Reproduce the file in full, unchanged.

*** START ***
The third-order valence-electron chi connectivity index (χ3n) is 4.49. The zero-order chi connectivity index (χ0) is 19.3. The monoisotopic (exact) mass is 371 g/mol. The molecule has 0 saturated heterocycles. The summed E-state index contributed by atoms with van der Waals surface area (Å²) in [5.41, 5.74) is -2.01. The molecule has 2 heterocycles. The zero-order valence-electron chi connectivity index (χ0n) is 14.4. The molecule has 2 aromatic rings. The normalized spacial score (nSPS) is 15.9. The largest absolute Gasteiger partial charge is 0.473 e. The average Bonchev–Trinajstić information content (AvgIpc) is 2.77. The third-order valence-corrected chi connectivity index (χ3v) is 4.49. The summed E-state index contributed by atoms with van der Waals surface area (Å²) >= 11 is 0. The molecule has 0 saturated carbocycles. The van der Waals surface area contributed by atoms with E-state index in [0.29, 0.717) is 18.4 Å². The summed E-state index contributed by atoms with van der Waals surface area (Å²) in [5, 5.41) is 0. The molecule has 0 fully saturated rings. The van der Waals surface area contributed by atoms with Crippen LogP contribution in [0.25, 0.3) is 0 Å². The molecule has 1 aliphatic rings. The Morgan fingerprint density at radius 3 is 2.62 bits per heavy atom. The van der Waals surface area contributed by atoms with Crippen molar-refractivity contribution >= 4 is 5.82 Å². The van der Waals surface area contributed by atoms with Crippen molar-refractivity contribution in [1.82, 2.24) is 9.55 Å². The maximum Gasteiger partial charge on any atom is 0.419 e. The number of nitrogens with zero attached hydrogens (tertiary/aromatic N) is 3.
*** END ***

The third-order valence-electron chi connectivity index (χ3n) is 4.49. The zero-order chi connectivity index (χ0) is 19.3. The monoisotopic (exact) mass is 371 g/mol. The molecule has 0 saturated heterocycles. The summed E-state index contributed by atoms with van der Waals surface area (Å²) in [5.41, 5.74) is -2.01. The molecule has 2 heterocycles. The zero-order valence-electron chi connectivity index (χ0n) is 14.4. The molecule has 2 aromatic rings. The normalized spacial score (nSPS) is 15.9. The largest absolute Gasteiger partial charge is 0.473 e. The average Bonchev–Trinajstić information content (AvgIpc) is 2.77. The third-order valence-corrected chi connectivity index (χ3v) is 4.49. The summed E-state index contributed by atoms with van der Waals surface area (Å²) >= 11 is 0. The molecule has 0 saturated carbocycles. The van der Waals surface area contributed by atoms with E-state index in [0.29, 0.717) is 18.4 Å². The summed E-state index contributed by atoms with van der Waals surface area (Å²) in [5, 5.41) is 0. The molecule has 0 fully saturated rings. The van der Waals surface area contributed by atoms with Crippen LogP contribution in [0.25, 0.3) is 0 Å². The molecule has 1 aliphatic rings. The Morgan fingerprint density at radius 3 is 2.62 bits per heavy atom. The van der Waals surface area contributed by atoms with Crippen molar-refractivity contribution >= 4 is 5.82 Å². The van der Waals surface area contributed by atoms with Crippen molar-refractivity contribution in [1.82, 2.24) is 9.55 Å². The maximum Gasteiger partial charge on any atom is 0.419 e. The number of nitrogens with zero attached hydrogens (tertiary/aromatic N) is 3.